There's got be a revolution of kindled within us, and taken to the streets, to the officials, the powers that be and beyond. At the same time an awakening and revolution must start inside those in so called "charge".

20 years later we are fighting some of same injustices because the root of the different challenges we face are not being addressed candidly with a resolve to change. Racism needs addressing as does poverty along with that respect for one another in community and acknowledgement across generations, genders, races, religions, social economics, cultures, and traditions, and all else within the community.

20 years later we have to keep coming together and we can never stop until we reach the goal. I personally feel this can only be accomplished through a daily consciousness and cognizant of ourselves and each other and then coming together to inspire ideas and dreams that can become plans and eventually reality.

We've a long road yet to go. 20 years later.



About the Writer

Kim is a writer for BrooWaha. For more information, visit the writer's website.
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6 comments on 20th Anniversary - 1992 Rodney King Verdict & The Uprising

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By Patricia Adams on April 25, 2012 at 06:32 pm

Yes, Kim, we still have a long way to go....and a lot to learn about our fellow humans. Thanks for reminding us.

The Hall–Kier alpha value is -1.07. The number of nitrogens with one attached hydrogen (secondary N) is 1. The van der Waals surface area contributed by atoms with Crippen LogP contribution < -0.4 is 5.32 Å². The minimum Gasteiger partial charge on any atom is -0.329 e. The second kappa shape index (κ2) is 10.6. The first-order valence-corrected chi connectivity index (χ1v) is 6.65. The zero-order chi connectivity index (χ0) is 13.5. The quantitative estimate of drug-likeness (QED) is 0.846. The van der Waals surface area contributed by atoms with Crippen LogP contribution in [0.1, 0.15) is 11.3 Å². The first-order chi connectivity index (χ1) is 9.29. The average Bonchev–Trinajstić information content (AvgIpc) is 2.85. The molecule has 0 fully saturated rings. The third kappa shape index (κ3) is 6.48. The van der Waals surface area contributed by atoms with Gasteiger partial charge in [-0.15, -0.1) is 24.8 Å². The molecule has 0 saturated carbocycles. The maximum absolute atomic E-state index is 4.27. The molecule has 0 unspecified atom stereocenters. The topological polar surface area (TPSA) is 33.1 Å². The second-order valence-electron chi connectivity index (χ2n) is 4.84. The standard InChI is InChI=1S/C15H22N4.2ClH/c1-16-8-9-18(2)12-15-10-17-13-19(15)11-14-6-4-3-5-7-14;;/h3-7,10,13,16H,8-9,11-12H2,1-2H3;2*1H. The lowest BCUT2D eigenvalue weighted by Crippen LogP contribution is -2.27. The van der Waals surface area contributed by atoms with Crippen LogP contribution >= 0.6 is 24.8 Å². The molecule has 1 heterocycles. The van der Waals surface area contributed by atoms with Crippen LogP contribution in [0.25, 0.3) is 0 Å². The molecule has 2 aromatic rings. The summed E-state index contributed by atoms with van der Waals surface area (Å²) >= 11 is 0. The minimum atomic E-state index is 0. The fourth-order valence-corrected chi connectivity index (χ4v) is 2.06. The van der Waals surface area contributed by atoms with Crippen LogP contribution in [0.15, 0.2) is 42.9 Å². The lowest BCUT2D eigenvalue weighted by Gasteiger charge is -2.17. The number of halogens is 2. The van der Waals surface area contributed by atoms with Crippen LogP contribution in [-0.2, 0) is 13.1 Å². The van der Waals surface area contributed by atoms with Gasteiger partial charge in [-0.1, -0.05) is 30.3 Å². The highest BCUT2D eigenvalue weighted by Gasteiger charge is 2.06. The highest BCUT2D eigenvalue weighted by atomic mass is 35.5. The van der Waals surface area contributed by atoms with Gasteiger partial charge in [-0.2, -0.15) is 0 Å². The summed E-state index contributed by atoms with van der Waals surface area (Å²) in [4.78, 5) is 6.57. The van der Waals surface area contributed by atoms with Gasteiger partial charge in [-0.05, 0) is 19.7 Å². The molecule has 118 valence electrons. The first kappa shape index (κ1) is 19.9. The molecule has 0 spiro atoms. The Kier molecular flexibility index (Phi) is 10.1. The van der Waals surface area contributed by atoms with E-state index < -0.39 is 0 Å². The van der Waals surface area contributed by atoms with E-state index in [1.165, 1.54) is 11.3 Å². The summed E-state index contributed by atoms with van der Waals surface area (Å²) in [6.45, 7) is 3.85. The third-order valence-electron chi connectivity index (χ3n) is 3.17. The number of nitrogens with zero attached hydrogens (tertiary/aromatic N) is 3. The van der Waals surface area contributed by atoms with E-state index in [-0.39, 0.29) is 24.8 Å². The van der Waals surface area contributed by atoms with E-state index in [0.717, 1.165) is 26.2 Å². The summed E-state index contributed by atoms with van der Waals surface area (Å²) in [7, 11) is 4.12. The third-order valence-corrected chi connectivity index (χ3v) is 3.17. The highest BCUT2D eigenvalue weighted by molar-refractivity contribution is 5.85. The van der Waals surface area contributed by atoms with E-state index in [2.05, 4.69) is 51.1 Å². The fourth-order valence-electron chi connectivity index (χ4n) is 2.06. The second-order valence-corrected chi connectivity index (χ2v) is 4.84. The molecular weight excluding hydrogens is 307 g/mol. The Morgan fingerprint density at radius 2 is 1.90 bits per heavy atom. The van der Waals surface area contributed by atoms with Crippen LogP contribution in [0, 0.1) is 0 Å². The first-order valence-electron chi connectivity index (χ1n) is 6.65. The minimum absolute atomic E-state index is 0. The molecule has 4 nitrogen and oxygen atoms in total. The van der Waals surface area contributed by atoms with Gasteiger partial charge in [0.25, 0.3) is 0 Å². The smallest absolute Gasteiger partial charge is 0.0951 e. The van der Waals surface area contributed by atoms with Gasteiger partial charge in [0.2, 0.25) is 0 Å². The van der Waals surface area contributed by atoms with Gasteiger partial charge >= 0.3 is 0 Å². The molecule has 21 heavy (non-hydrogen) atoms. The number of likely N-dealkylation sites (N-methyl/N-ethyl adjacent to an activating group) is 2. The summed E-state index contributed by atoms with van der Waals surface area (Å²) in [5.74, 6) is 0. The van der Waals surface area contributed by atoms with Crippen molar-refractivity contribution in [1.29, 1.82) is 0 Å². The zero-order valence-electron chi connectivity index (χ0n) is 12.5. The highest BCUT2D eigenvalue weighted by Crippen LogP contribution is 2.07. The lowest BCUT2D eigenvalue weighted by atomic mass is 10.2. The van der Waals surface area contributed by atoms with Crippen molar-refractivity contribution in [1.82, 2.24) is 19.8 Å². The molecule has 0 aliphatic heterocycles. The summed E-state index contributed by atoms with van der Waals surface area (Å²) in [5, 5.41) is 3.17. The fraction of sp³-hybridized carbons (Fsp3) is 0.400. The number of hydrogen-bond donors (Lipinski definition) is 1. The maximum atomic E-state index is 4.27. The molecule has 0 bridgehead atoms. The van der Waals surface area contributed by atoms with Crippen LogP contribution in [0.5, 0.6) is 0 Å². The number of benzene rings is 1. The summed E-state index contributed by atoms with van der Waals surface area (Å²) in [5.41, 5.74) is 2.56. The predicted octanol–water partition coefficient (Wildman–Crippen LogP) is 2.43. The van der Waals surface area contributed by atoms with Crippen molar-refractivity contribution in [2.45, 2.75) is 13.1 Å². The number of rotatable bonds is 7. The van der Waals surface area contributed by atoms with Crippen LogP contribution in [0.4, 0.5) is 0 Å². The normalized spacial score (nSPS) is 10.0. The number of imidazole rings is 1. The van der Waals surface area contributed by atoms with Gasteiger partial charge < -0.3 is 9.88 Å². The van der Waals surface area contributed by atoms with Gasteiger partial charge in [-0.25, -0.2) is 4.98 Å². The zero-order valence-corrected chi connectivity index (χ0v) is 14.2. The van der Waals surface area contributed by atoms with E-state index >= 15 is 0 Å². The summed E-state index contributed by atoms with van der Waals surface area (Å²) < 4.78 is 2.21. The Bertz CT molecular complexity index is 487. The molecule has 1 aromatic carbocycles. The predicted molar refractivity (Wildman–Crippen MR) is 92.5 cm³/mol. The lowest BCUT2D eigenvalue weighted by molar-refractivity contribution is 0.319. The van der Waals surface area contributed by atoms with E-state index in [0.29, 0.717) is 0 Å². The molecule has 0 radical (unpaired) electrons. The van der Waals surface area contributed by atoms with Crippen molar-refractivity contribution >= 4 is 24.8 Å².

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By Barbara MacDonald on April 28, 2012 at 11:58 am

Very hard to believe it has been 20 years since this...Yes Kim, we have come a long ways but definitely still have a long ways to go...I am still a citizen of the USA, but have now lived in Canada many years...and do find there is less prejudice here in my opinion...but having many friends from the West Indies and being the treasurer of a local domino club for years I heard so many incidences that happened to many of my friends...one in particular I am remembering was a friend of mine from Jamaica who also was a Rasta...he was banned from a local mall just for the fact he was a Rasta and the prejudice that brought in labeling him...Unfortunately," ignorance" is still alive and living in the hearts of too many...I pray my grandkids will live in a "better" world...great article Kim, thank you.

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By Kim on May 04, 2012 at 01:51 pm

Thank you Patricia. Yes, we DO have a long way to go, however we have made tremendous strides. We have acknowledge all people as human beings regardless of our exterior, cultural, socio-economic, gender, religious,and many other differences.